French actress/director Herzi’s second feature revolves around a cleaner in her 50s living in a housing estate in Marseille who stands by her son as he awaits trial on robbery charges. Herzi broke into cinema in Abdellatif Kechiche’s 2007 Couscous and now has around 50 acting credits to her name. Her directing debut You Deserve A Lover, in which she starred as a woman trying to get over a problematic relationship, premiered in Critics’ Week in 2019. Halima Benhamed makes her big-screen debut in the title role.
Contact: SBS International

Onoda — 10 000 Nights In The Jungle (Fr-It-Bel-Jap-Ger-Camb)

Dir. Arthur Harari
France’s Harari makes his Cannes debut with his second feature, following 2016’s Dark Inclusion, which netted a César nomination for best first film and Niels Schneider the César for most promising actor. Shot in Japanese, this international co-production tells the story of Japanese soldier Hiroo Onoda, who ignored news of Japan’s Second World War defeat and held out in the Philippines jungle until 1974. Harari co-writes with Vincent Poymiro (Dark Inclusion, French TV series En Thérapie). Nicolas Anthomé produces for his own Bathysphere Productions, alongside To Be Continued and in co-production with eight other partners.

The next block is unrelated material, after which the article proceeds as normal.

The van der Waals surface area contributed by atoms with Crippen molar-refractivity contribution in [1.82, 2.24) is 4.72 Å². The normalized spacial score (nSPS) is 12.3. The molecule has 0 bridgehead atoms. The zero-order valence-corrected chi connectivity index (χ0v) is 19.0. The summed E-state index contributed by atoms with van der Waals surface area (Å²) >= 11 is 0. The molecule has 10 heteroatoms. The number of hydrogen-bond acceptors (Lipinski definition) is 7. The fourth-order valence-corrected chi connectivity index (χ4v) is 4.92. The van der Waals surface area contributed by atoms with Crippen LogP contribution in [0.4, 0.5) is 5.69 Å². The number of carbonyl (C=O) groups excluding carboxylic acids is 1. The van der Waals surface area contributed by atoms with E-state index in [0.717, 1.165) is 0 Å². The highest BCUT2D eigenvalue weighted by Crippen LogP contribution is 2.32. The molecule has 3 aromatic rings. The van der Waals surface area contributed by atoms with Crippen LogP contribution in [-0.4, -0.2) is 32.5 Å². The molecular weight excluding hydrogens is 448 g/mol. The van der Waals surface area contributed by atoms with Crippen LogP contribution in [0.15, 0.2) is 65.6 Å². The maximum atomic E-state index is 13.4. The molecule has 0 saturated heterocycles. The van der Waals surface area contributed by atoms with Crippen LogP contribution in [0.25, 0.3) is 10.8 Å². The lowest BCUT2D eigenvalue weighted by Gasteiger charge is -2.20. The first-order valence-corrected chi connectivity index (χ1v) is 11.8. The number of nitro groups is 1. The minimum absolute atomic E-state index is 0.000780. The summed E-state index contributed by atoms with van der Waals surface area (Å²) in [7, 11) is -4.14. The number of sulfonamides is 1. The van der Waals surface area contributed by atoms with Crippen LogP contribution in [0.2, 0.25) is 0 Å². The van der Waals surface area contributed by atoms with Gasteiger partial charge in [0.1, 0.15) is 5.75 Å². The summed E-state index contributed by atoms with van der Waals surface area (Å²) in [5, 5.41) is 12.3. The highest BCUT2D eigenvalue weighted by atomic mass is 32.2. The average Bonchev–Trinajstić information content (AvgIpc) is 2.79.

Contact: Camille Neel, Le Pacte

Playground (Bel)

Dir. Laura Wandel
Seven years after bringing Foreign Bodies (Les Corps Etrangers) to Cannes’ shorts competition, Belgium’s Wandel now presents her debut feature. Playground follows new primary school student Nora who discovers her brother is a victim of bullying and is billed as “an immersive dive, at child’s height, into the world of school”. Titled Un Monde in French-speaking markets, Wandel’s film is produced by Dragon Films and co-produced by Lunanime.
Contact: Indie Sales

Playground - Copyrights DRAGONS FILMS copy

Source: Dragon Films


Prayers For The Stolen (Mex-Ger-Bra-Qat)

Dir. Tatiana Huezo
Mexico-based, El Salvador-born Huezo has established herself on the festival circuit mostly through documentary shorts as an unflinching chronicler of women’s response to violence in Latin America. She stepped up to features with her 2016 Berlinale documentary Tempestad (selected by Mexico as its 2018 foreign-language Oscar contender). Huezo now presents her narrative feature debut, which came through Morelia/Sundance Story Lab and portrays life in a town at war seen through the eyes of three pre-adolescent girls. Pimienta Films, run by Nicolas Celis (Roma), is lead producer.
Contact: The Match Factory

Rehana (Bang-Sing-Qatar)

Dir. Abdullah Mohammad Saad